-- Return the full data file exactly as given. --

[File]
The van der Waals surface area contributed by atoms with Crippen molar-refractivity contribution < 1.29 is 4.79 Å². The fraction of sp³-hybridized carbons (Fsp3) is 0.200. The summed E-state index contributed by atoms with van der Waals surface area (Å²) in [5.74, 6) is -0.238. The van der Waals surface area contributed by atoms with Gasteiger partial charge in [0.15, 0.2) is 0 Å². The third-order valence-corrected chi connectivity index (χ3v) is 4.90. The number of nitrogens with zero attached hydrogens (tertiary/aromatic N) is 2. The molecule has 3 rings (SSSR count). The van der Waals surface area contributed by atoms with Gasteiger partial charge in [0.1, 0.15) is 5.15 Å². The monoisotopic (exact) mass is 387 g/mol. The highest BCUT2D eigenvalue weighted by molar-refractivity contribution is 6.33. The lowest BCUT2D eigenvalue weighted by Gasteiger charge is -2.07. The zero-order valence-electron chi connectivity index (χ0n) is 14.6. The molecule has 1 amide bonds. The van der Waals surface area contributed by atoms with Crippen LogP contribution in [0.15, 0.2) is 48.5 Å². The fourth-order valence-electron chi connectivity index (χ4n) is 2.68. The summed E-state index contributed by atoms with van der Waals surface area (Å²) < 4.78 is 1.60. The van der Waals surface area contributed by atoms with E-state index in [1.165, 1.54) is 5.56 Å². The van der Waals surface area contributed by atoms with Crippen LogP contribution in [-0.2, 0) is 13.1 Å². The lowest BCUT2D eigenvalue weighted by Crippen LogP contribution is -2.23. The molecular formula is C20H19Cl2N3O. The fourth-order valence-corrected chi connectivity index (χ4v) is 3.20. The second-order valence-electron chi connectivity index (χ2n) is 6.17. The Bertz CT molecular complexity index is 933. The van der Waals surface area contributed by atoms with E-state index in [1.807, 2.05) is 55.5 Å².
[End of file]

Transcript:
The van der Waals surface area contributed by atoms with Crippen molar-refractivity contribution < 1.29 is 4.79 Å². The fraction of sp³-hybridized carbons (Fsp3) is 0.200. The summed E-state index contributed by atoms with van der Waals surface area (Å²) in [5.74, 6) is -0.238. The van der Waals surface area contributed by atoms with Gasteiger partial charge in [0.15, 0.2) is 0 Å². The third-order valence-corrected chi connectivity index (χ3v) is 4.90. The number of nitrogens with zero attached hydrogens (tertiary/aromatic N) is 2. The molecule has 3 rings (SSSR count). The van der Waals surface area contributed by atoms with Gasteiger partial charge in [0.1, 0.15) is 5.15 Å². The monoisotopic (exact) mass is 387 g/mol. The highest BCUT2D eigenvalue weighted by molar-refractivity contribution is 6.33. The lowest BCUT2D eigenvalue weighted by Gasteiger charge is -2.07. The zero-order valence-electron chi connectivity index (χ0n) is 14.6. The molecule has 1 amide bonds. The van der Waals surface area contributed by atoms with Crippen LogP contribution in [0.15, 0.2) is 48.5 Å². The fourth-order valence-electron chi connectivity index (χ4n) is 2.68. The summed E-state index contributed by atoms with van der Waals surface area (Å²) < 4.78 is 1.60. The van der Waals surface area contributed by atoms with E-state index in [1.165, 1.54) is 5.56 Å². The van der Waals surface area contributed by atoms with Crippen LogP contribution in [-0.2, 0) is 13.1 Å². The lowest BCUT2D eigenvalue weighted by Crippen LogP contribution is -2.23. The molecular formula is C20H19Cl2N3O. The fourth-order valence-corrected chi connectivity index (χ4v) is 3.20. The second-order valence-electron chi connectivity index (χ2n) is 6.17. The Bertz CT molecular complexity index is 933. The van der Waals surface area contributed by atoms with E-state index in [1.807, 2.05) is 55.5 Å².